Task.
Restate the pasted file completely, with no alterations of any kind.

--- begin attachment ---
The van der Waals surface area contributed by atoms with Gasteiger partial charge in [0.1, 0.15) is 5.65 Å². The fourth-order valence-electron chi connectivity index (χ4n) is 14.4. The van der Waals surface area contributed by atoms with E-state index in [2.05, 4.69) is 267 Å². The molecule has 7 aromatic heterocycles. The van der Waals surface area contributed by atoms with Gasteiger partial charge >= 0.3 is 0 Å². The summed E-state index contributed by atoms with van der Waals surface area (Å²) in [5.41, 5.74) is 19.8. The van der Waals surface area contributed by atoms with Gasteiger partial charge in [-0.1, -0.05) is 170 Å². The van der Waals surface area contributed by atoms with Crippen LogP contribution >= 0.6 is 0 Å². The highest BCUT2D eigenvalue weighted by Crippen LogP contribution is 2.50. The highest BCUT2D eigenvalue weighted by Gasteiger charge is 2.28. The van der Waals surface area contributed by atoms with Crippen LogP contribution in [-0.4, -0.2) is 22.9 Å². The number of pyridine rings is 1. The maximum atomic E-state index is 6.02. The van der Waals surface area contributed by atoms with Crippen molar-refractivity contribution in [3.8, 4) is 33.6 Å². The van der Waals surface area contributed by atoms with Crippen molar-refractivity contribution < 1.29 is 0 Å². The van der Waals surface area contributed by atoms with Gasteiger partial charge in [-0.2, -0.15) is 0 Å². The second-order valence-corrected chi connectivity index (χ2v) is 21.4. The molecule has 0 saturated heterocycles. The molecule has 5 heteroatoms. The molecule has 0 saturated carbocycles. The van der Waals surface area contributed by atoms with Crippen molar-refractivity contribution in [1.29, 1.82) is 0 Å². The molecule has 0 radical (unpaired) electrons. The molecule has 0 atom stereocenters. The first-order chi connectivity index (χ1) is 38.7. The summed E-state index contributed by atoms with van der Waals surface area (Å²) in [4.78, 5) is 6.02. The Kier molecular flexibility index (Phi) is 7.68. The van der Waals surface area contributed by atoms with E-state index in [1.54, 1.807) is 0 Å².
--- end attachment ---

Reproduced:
The van der Waals surface area contributed by atoms with Gasteiger partial charge in [0.1, 0.15) is 5.65 Å². The fourth-order valence-electron chi connectivity index (χ4n) is 14.4. The van der Waals surface area contributed by atoms with E-state index in [2.05, 4.69) is 267 Å². The molecule has 7 aromatic heterocycles. The van der Waals surface area contributed by atoms with Gasteiger partial charge >= 0.3 is 0 Å². The summed E-state index contributed by atoms with van der Waals surface area (Å²) in [5.41, 5.74) is 19.8. The van der Waals surface area contributed by atoms with Gasteiger partial charge in [-0.1, -0.05) is 170 Å². The van der Waals surface area contributed by atoms with Crippen LogP contribution >= 0.6 is 0 Å². The highest BCUT2D eigenvalue weighted by Crippen LogP contribution is 2.50. The highest BCUT2D eigenvalue weighted by Gasteiger charge is 2.28. The van der Waals surface area contributed by atoms with Crippen LogP contribution in [-0.4, -0.2) is 22.9 Å². The number of pyridine rings is 1. The maximum atomic E-state index is 6.02. The van der Waals surface area contributed by atoms with Crippen molar-refractivity contribution in [3.8, 4) is 33.6 Å². The van der Waals surface area contributed by atoms with Crippen molar-refractivity contribution < 1.29 is 0 Å². The van der Waals surface area contributed by atoms with Gasteiger partial charge in [-0.2, -0.15) is 0 Å². The second-order valence-corrected chi connectivity index (χ2v) is 21.4. The molecule has 0 saturated heterocycles. The molecule has 5 heteroatoms. The molecule has 0 saturated carbocycles. The van der Waals surface area contributed by atoms with Crippen molar-refractivity contribution in [1.29, 1.82) is 0 Å². The molecule has 0 radical (unpaired) electrons. The molecule has 0 atom stereocenters. The first-order chi connectivity index (χ1) is 38.7. The summed E-state index contributed by atoms with van der Waals surface area (Å²) in [4.78, 5) is 6.02. The Kier molecular flexibility index (Phi) is 7.68. The van der Waals surface area contributed by atoms with E-state index in [1.54, 1.807) is 0 Å².